The U.S. transferred Abdul Latif Nasir from Guantánamo to his home country of Morocco. Nasir allegedly led forces during the 2001 Battle of Tora Bora and was a member of an al Qaeda training subcommittee.
The Pentagon announced today that a former Guantanamo detainee, Yasir al Silmi, was killed in a bombing on Mar. 2 in Yemen. Joint Task Force Guantanamo identified al Silmi, also known as Muhammad Yasir Ahmed Taher, as a “high” risk and warned that he would “engage in extremist activities upon release.” He was transferred to Yemen on Dec. 19, 2009.
Al Qaeda claims that two of Ayman al Zawahiri’s daughters and a third woman were exchanged for the son of Ashfaq Pervez Kayani in either late July or early August. The Long War Journal cannot independently verify the claim, but it is known that al Qaeda had been trying to exchange at least one kidnapped son of Pakistan’s elite for the women. Al Qaeda announced that the women and their children were released in early August.
The US government has released an unclassified summary of Abu Zubaydah’s career. Some claim that Abu Zubaydah wasn’t really an al Qaeda member when he was detained in March 2002, but the newly released file alleges that he worked closely with multiple senior al Qaeda operatives and possibly had foreknowledge of the terror group’s three most successful attacks between August 1998 and September 2001.
The US government announced the transfer of two Libyans from Guantanamo to the Republic of Senegal. Both of the men were allegedly members of the Libyan Islamic Fighting Group and worked for al Qaeda prior to their detention. JTF-GTMO found both to be “high” risks. President Obama’s Guantanamo Review Task Force previously deemed one of them “too dangerous” to transfer.
The State Department today added Ajnad Misr, an Egyptian jihadist group, and Ibrahim Rubaish, a senior al Qaeda in the Arabian Peninsula (AQAP) official, to the US government’s list of specially designated global terrorists.
Intelligence cited in leaked Joint Task Force Guantanamo (JTF-GTMO) threat assessments link the six recently transferred Guantanamo detainees to Abu Zubaydah and al Qaeda.
Both detainees were approved for transfer “subject to appropriate security measures” by President Obama’s Guantanamo Review Task Force. Previously, Joint Task Force Guantanamo deemed both detainees “high” risks to the US and its allies and recommended that they be retained in US custody.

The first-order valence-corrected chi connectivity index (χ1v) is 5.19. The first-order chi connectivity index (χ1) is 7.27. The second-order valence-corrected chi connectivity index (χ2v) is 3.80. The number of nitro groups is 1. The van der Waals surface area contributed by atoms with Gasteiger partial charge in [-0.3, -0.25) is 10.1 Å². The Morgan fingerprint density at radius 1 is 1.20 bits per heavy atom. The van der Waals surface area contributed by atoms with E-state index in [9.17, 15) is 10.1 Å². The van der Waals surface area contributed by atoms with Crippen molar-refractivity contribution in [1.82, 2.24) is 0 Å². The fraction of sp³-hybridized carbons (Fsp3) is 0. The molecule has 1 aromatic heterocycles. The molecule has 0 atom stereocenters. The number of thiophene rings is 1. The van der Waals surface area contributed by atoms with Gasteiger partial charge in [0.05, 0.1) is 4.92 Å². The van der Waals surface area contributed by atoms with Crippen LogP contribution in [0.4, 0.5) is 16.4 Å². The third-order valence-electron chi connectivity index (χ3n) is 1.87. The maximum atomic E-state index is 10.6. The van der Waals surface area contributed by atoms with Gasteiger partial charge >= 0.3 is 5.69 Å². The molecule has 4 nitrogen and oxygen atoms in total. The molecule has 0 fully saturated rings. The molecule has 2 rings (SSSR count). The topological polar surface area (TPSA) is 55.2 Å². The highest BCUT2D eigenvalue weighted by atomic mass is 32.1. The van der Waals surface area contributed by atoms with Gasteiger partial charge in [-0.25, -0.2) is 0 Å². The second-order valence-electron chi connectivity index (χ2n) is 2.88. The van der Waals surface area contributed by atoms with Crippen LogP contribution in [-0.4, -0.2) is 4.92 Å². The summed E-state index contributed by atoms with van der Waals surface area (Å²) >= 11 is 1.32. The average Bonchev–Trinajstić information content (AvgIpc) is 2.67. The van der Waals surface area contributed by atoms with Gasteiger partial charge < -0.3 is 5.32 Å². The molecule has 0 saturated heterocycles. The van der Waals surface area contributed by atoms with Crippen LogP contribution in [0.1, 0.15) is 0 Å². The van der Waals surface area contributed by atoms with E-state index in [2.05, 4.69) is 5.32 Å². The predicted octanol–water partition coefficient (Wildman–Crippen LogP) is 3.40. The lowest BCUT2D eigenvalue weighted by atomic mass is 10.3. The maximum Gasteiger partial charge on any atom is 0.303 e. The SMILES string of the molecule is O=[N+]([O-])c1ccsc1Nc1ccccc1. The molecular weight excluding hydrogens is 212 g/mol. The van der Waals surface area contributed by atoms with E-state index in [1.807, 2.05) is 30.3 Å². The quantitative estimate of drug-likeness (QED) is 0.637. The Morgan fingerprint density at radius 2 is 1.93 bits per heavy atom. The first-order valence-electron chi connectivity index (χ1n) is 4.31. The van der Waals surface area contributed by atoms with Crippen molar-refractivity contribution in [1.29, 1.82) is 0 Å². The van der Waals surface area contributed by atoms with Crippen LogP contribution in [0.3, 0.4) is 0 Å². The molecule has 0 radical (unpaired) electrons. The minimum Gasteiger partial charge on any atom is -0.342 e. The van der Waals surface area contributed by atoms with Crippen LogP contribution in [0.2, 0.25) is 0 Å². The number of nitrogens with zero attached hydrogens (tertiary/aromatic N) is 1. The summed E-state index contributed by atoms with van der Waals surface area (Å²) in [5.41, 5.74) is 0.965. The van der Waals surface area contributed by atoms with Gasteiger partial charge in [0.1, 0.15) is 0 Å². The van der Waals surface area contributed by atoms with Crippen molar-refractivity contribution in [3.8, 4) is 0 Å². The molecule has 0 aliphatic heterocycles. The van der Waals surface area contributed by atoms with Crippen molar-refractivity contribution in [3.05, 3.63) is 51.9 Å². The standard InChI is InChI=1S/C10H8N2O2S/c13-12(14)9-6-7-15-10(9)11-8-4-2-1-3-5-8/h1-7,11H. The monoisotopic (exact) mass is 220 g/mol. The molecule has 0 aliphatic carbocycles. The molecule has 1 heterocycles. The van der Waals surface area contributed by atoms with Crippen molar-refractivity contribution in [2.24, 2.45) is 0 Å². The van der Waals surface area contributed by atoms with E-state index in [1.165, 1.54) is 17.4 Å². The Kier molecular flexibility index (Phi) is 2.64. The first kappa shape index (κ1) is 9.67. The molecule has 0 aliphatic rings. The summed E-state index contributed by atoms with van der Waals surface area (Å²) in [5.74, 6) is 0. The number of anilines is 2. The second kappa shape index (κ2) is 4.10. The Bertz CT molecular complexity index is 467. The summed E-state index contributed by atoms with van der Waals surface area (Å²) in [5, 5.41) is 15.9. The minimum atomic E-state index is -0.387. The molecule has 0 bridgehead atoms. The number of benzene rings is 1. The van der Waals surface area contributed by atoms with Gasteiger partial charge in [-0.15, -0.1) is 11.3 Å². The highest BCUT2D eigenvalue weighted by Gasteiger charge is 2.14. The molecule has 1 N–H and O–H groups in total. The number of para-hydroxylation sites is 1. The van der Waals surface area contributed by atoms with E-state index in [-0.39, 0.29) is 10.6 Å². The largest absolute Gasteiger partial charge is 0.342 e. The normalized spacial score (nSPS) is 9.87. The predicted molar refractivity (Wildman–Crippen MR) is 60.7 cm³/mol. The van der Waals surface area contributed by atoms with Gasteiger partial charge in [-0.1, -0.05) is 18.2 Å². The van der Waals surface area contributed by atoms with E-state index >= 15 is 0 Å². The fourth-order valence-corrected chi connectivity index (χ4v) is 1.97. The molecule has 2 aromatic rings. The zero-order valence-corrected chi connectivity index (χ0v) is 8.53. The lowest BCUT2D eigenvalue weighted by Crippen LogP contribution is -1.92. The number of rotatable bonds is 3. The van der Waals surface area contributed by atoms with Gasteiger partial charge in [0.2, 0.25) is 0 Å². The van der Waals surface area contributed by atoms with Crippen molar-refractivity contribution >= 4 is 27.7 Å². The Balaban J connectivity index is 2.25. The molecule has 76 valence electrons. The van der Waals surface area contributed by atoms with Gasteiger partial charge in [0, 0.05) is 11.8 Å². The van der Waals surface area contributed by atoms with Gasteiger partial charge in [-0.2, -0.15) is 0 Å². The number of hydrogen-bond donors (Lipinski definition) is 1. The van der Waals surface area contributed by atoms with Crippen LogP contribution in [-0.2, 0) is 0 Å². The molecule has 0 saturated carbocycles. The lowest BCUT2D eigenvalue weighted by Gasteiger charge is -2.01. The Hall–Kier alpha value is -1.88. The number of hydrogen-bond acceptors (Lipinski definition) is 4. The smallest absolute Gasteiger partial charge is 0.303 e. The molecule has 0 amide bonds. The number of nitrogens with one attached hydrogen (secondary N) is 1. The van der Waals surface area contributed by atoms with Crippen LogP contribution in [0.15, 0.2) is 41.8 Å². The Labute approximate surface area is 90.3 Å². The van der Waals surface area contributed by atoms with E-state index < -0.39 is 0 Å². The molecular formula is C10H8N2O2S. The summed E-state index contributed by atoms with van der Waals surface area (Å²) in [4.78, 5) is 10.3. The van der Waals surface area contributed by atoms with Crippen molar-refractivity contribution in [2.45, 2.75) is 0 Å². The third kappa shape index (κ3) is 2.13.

The Egyptian government has requested the release of Tariq Mahmoud Ahmed al Sawah from Guantanamo. Al Sawah was a top al Qaeda explosives expert before his capture, and designed the prototype of the shoe bomb used by Richard Reid, as well as magnetized limpet mines. He was originally a member of the Muslim Brotherhood, and the leaked JTF-GTMO file for his case notes that the US government has been spying on the Brotherhood.
An audio message from Guantanamo detainee Fayiz al Kandari to the Syrian people was reportedly released online. US officials have identified al Kandari as an al Qaeda propagandist who was close to Osama bin Laden.
An Algerian court sentenced Nadji Abdelaziz, a former Guantanamo detainee, to three years in prison on Monday. Abdelaziz served both Lashkar-e-Taiba and al Qaeda, according to memos prepared by Joint Task Force-Guantanamo.
An al Qaeda trainer agreed to a plea deal at Gitmo on Tuesday. The terms of the deal remain undisclosed. The trainer, Noor Uthman Mohammed, was captured alongside top al Qaeda leader Abu Zubaydah in March 2002 and was allegedly involved in Zubaydah’s plot against Israel.
An Algerian Guantanamo detainee named Abdel Razak Ali was denied his petition for a writ of habeas corpus on Tuesday. Razak was a member of the terrorist cell of top al Qaeda operative Abu Zubaydah.
A profile of Zamir Muhammad, who was an al Qaeda trainer at the Khalden camp in Afghanistan, worked for top al Qaeda operative Abu Zubaydah, and was allegedly slotted to take part in an attack against Israel at the time of his capture.
A profile of Binyam Muhammad, who was allegedly plotting attacks inside the U.S. with Jose Padilla at the time of his capture.